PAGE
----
Sunday, April 7, 2019

Guest Post: Cathy McCort & Her Yearlong Calendar Project

We have a guest blogger today, my good friend Cathy McCort from Washington, PA. Cathy was one of six students in the very first sketchbook journaling class I taught back in 2014. She had never picked up a watercolor brush before that class, but wait till you see how far she's come in five short years!

When I first had the idea to do a monthly calendar back in March 2018, I shared it on the Facebook group I have for my students and asked if anyone else was up for the challenge of sketching every day that month. Cathy accepted the challenge and RAN with it, completing not just 31 but 365 days of calendar sketches! It's an amazing accomplishment, and one of which she should be justifiably proud. I wish you could have the pleasure of examining each of these 9" x 12" calendars in person. The vibrant colors pop off the page, and the creativity, humor, and zest for living that's shown here tells you a lot about the wonderful woman who created them.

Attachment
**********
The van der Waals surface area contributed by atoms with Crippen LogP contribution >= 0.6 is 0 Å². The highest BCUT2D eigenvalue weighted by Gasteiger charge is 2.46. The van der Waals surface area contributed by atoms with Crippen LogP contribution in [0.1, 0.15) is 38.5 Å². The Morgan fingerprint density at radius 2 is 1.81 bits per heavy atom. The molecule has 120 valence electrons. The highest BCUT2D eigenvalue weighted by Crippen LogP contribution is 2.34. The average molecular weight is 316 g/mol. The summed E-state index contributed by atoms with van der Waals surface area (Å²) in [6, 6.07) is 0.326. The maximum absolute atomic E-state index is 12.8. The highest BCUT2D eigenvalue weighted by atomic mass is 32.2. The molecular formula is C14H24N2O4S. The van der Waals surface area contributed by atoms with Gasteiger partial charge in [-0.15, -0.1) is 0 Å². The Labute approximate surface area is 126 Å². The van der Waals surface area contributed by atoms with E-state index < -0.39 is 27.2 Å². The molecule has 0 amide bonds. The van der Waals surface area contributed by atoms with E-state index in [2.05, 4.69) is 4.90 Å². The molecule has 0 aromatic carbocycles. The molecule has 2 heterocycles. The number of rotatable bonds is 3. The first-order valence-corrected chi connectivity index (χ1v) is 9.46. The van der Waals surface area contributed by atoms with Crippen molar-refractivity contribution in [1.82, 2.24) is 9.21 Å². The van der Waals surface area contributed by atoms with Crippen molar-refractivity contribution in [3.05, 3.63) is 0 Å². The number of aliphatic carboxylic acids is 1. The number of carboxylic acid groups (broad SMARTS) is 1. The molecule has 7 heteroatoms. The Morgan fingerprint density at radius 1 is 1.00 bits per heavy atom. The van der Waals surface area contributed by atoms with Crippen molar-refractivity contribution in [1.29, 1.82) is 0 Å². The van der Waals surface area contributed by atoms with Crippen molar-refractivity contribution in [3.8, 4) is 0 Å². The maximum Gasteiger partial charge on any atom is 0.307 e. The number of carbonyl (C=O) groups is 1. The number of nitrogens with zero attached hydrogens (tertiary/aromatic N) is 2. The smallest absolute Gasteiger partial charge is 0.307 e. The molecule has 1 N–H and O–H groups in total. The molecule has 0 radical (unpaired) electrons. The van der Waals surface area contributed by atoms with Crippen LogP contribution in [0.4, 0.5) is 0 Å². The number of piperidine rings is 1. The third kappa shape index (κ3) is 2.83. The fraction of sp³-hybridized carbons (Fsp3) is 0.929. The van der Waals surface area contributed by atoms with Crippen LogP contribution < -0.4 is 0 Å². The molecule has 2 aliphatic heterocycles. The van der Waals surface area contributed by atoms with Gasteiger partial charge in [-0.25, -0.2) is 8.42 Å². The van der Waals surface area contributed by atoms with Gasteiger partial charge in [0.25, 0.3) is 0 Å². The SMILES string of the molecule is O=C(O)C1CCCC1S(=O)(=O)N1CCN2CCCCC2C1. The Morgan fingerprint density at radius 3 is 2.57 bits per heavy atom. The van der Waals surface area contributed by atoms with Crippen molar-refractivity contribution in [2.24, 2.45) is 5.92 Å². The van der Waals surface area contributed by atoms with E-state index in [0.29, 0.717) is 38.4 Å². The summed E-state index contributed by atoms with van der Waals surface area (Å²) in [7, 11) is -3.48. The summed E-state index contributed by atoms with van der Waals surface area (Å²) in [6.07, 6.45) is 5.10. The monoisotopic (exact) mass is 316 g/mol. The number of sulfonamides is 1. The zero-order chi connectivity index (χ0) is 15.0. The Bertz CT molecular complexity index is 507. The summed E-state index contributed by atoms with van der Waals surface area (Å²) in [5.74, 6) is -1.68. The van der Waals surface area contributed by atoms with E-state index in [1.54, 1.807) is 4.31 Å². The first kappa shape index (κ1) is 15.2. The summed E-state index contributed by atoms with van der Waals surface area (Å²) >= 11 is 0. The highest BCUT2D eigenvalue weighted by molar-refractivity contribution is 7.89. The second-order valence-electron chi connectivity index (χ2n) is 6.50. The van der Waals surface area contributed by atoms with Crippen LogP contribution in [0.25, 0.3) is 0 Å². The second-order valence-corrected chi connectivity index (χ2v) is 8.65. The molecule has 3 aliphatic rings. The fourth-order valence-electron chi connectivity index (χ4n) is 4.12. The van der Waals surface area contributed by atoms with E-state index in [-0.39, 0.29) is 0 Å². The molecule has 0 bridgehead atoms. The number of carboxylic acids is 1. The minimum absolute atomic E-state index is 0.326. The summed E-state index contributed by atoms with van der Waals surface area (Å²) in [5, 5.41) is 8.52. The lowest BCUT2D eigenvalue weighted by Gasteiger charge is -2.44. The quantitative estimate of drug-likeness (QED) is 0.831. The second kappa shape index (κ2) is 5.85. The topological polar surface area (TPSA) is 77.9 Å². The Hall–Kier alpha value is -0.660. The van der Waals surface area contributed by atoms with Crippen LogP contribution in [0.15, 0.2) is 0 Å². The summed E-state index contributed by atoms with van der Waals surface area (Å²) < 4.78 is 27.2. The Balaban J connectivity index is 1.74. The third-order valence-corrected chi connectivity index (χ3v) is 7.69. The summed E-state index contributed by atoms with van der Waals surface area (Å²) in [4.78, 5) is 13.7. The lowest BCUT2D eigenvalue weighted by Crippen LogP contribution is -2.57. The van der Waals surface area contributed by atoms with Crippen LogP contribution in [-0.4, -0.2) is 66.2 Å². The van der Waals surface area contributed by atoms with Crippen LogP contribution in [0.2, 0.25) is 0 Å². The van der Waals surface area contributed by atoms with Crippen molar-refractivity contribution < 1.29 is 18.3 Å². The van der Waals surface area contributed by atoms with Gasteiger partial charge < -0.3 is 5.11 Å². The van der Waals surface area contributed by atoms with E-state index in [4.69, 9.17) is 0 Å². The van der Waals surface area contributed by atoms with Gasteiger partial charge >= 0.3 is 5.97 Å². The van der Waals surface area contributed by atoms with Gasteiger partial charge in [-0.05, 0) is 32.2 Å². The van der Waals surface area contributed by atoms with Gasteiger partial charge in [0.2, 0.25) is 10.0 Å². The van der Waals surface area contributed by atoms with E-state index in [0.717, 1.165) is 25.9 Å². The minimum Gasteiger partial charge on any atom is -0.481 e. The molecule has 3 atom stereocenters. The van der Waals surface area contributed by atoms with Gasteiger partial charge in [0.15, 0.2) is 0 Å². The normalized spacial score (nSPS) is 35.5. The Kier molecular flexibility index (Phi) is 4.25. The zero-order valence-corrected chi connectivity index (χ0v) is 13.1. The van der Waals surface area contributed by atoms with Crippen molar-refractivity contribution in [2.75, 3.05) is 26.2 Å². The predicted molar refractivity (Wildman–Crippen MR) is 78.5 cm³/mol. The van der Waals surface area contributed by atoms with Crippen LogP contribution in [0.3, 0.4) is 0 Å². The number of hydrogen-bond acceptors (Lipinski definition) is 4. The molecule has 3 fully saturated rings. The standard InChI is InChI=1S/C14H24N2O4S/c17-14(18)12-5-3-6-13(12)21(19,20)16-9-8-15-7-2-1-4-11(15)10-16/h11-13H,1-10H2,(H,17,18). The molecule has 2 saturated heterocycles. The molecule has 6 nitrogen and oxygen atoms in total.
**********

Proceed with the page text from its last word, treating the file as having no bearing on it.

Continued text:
Now, let's hear from Cathy and see each of her wonderful calendar pages...

Completing 12 months of tiny calendar drawings was indeed a challenge but I was intrigued from the beginning. 

Copyright © 2019 Cathy McCort

Copyright © 2019 Cathy McCort

Copyright © 2019 Cathy McCort

Most of the time I painted every day, but sometimes life got in the way, and I would play catch-up by painting several days at a time. Either way, I loved the idea of documenting some life events or just painting an object or idea that I came across that day. 

Copyright © 2019 Cathy McCort

Copyright © 2019 Cathy McCort

Copyright © 2019 Cathy McCort

Deciding what to paint is always a challenge for me. I wanted to break free of the little squares at times, and I also chose to do some themes as in July and August.